It’s worth keeping in mind that engineered quartz worktops can degrade when exposed to strong ultraviolet light, however, in most indoor applications it should last at least 20 years.
What is Engineered Quartz
Quartz slabs are composite made of approximately 93% natural quartz aggregate chips, which is the most abundant mineral that is found in the earth’s crust. Much like concrete, it consists of a high percentage aggregate and binder – silica sand – held together by a thermoplastic polyester resin.
The aggregate and resin are blended with mineral oxide pigments and other fade-resistant colourants. The mixture is formed into a high-density slab through a combination of intense vibration, high pressure, and vacuum. It is then heated and vibrated until the resin fuses the aggregates. After cooling, the slab is either polished to a smooth surface or given a decorative finish.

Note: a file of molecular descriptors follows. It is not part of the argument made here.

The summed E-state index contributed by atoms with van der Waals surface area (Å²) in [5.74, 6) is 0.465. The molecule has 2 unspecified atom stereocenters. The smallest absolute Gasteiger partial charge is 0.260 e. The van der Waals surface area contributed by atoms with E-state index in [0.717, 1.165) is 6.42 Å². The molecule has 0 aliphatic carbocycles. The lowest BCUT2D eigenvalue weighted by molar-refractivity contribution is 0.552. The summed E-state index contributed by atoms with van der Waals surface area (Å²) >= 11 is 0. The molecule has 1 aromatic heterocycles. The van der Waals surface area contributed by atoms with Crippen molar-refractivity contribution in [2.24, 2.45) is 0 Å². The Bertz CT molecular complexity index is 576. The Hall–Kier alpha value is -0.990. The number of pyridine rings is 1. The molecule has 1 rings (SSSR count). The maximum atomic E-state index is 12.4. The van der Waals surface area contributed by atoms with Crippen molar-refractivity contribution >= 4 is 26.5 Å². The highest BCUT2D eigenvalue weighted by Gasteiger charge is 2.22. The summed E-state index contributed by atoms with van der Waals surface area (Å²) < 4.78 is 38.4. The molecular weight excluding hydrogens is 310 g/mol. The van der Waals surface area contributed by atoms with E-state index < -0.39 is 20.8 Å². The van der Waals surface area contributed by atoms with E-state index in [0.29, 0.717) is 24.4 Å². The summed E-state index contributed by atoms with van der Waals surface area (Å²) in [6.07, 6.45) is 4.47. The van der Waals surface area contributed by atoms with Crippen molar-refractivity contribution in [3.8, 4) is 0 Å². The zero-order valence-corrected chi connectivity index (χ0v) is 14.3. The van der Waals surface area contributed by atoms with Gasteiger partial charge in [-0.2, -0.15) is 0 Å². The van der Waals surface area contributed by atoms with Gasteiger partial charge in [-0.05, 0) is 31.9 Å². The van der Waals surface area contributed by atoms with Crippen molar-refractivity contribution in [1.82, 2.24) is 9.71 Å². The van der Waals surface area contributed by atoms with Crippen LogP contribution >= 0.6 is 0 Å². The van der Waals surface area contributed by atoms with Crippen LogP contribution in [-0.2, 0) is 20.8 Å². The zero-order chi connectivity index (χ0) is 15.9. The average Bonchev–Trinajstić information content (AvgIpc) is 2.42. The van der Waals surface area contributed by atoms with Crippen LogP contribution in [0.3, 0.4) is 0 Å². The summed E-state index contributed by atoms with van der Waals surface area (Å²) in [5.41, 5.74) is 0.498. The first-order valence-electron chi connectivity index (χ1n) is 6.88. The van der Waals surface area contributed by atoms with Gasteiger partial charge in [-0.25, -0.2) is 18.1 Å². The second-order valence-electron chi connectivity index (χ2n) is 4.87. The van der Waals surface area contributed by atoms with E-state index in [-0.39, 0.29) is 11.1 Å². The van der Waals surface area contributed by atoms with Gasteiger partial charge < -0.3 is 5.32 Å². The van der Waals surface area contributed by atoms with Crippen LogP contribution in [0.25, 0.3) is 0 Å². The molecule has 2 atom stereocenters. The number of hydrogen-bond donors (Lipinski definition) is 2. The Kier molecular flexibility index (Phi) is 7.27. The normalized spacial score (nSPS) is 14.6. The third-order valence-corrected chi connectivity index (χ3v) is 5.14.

Selection of pigmentation and the quartz’s colour, size, and gradation, can produce an enormous range of visual effects. Some manufacturer models of quartz surfacing resemble granite, limestone, or other natural stones, whereas others emulate high-quality architectural portland cement concrete. Some types of quartz can even look like terrazzo due to the presence of polished stone chips in a coloured matrix. Certain brands have a distinctive appearance that is impossible to achieve with other materials.
Depending on the brand, the quartz aggregate chips range in diameter about 4 mm maximum to extremely fine grains of silica sand. The finest aggregate produces an aesthetic similar to grain-less stone yet maintains the lustre and light-holding ability of quartz crystal. In contrast to most natural stones marked by veining and variations in coloration, quartz surfacing can be controlled to provide a uniform appearance across a slab and between slabs made within a manufacturer’s production run.